THE chief executive of University Hospitals Dorset says she is upset and frustrated by unvaccinated Covid patients who are taking up valuable intensive care beds in Poole and Bournemouth.

Debbie Fleming told the Echo: "We have to keep trying to educate those who won't get vaccinated based on misinformation. People must understand the consequences of their decision on others, perhaps even including their own family members."

As of Thursday, 16 ICU beds across the two sites were taken up by Covid patients, most have not been jabbed.

Mrs Fleming said: "I find it upsetting and frustrating that they have made that choice. It has a big impact on all our services. I wish people would think about that and about the health needs of others, sometimes very serious needs, including cardiac and cancer treatment."

She added: "I urge people, get a vaccine. This issue is a real worry."

Bournemouth Echo: A&E at Royal Bournemouth HospitalA&E at Royal Bournemouth Hospital

Nevertheless, all patients, vaccinated or not would get the optimum care, she stressed.

Mrs Fleming was speaking the day after UHD, which runs Bournemouth, Poole and Christchurch hospitals, became the latest hospital trust in England to declare a critical incident because of a range of pressures, including staff shortages, lack of bed capacity, volume of patients and rising Covid infections.

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The critical incident status was stood down later on Thursday afternoon.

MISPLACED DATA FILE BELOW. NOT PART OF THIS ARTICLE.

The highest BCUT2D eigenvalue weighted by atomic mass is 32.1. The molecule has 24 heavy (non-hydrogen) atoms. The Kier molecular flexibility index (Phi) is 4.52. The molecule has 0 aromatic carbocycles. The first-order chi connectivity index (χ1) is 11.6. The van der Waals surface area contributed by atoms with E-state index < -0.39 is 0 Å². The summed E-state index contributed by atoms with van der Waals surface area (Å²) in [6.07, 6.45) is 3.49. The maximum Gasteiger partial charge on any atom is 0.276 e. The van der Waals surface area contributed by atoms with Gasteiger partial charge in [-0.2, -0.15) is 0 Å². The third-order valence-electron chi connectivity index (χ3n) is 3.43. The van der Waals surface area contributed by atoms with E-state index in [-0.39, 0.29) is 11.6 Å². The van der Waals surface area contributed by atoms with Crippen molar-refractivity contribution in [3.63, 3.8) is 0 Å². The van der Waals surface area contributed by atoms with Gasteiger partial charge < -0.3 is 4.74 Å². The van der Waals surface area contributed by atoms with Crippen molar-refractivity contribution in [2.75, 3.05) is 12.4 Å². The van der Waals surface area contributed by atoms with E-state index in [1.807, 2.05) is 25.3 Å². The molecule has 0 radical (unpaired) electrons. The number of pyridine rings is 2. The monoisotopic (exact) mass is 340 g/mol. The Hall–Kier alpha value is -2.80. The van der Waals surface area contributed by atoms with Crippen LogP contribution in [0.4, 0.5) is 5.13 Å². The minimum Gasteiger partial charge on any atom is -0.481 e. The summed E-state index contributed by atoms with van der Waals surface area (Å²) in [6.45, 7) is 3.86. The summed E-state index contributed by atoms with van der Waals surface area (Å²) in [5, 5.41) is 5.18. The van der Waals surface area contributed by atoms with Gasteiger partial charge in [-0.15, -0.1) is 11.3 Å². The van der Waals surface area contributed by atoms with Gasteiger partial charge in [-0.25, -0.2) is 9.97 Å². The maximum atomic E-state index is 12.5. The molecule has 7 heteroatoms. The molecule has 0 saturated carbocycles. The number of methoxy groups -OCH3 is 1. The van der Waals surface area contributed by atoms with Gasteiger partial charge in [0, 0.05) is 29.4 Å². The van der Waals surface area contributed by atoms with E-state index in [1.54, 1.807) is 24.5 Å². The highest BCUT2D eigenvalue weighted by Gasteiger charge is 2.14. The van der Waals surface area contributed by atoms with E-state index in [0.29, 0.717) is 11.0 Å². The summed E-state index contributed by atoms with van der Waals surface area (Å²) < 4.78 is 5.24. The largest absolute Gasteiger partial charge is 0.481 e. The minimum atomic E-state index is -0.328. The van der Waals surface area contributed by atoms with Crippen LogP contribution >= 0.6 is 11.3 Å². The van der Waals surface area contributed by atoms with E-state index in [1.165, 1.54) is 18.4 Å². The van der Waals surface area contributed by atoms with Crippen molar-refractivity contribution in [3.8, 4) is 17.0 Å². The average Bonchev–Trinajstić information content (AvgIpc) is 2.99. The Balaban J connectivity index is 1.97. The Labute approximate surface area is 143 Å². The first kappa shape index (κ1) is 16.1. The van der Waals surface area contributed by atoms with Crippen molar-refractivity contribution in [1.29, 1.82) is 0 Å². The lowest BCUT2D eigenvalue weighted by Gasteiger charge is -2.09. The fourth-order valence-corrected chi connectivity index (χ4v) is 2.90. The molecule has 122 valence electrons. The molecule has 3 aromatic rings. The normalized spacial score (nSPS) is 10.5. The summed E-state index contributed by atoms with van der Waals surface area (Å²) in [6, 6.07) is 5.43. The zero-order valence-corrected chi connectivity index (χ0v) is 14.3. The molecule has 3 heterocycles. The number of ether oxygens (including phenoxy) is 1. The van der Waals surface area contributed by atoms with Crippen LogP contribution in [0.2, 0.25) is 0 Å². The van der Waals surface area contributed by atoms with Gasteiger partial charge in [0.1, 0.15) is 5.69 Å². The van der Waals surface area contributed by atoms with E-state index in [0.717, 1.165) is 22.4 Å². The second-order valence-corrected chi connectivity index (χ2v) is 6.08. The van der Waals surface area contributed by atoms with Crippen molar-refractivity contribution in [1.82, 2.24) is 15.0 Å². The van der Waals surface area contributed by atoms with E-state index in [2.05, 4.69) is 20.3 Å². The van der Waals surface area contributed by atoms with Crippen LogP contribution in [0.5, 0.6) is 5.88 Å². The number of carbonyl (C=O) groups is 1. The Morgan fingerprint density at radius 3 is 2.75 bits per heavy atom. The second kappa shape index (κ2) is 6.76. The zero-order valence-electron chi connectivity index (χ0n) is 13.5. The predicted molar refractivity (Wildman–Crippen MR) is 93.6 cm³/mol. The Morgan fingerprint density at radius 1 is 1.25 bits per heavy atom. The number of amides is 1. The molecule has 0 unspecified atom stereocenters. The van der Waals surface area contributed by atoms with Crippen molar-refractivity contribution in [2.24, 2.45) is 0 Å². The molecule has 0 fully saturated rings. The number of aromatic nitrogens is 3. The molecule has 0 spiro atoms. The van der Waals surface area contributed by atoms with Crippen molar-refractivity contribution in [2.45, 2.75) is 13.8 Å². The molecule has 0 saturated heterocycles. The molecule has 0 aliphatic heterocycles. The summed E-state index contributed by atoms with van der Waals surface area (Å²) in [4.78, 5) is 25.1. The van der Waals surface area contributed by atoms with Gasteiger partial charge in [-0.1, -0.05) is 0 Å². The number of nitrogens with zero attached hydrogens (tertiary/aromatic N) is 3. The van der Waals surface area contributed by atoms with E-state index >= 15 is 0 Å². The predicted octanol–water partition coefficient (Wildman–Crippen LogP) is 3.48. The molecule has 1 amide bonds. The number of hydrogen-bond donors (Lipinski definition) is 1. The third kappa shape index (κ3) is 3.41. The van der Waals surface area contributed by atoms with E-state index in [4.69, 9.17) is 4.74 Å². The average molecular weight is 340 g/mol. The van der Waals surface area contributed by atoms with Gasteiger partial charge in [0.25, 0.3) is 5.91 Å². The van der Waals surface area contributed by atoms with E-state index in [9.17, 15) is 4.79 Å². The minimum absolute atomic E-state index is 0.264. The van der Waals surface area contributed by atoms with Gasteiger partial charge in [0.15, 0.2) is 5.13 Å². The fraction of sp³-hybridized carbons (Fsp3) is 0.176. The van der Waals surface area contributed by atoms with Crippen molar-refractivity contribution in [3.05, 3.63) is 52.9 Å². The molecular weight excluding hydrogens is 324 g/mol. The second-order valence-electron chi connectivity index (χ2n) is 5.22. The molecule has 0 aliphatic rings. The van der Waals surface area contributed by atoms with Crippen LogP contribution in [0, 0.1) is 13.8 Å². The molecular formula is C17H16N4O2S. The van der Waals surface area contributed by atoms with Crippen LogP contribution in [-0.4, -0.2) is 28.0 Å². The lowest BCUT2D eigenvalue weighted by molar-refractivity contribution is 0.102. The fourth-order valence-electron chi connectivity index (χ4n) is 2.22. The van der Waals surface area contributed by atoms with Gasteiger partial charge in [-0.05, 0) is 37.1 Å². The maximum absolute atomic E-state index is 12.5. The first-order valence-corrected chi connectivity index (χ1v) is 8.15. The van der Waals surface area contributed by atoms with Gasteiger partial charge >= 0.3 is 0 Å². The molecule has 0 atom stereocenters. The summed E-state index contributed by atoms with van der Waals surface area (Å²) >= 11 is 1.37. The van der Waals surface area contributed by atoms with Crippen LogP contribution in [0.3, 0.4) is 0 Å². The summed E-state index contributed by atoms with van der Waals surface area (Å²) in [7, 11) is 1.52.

But as of now, there are a staggering 200 beds taken up by patients who are medically fit for discharge but there is nowhere for them to go in the crisis-hit social care system.

This is up one third on the 150 just before Christmas.

Bournemouth Echo: Clinical staff wear Personal Protective Equipment (PPE) as they care for a patient at the Intensive Care Unit at the Royal Papworth Hospital in Cambridge. PA Photo. Picture date: Tuesday May 5, 2020. NHS staff wear an enhanced level of PPE in higher risk

The critical incident status means the hospital is run through one centralised command and control system.

There may be several such declarations at UHD in the coming weeks as the hospitals work through the surge.

Hospital bosses are looking at the peak of demand arriving in the middle of the month.

Mrs Fleming added: "People should not be frightened by the phrase critical incident. It's an acknowledgement that we are not able to maintain the usual level of services. Where we are now is beyond normal."

But she stressed the hospitals, despite having to cancel some routine operations, were still maintaining most urgent and emergency services.

And she issued a plea to frustrated patients to be kind and courteous to staff who were working under intense pressure.

"We do not want people being nasty and aggressive," she said. "I am very proud of the staff and everything they do."

Some administration staff, including in IT and finance are already volunteering for general frontline duties such as answering the phones, moving beds around and meal deliveries.

"We don't think we have seen the worst of this yet but we are preparing for it while at the same time hoping for the best."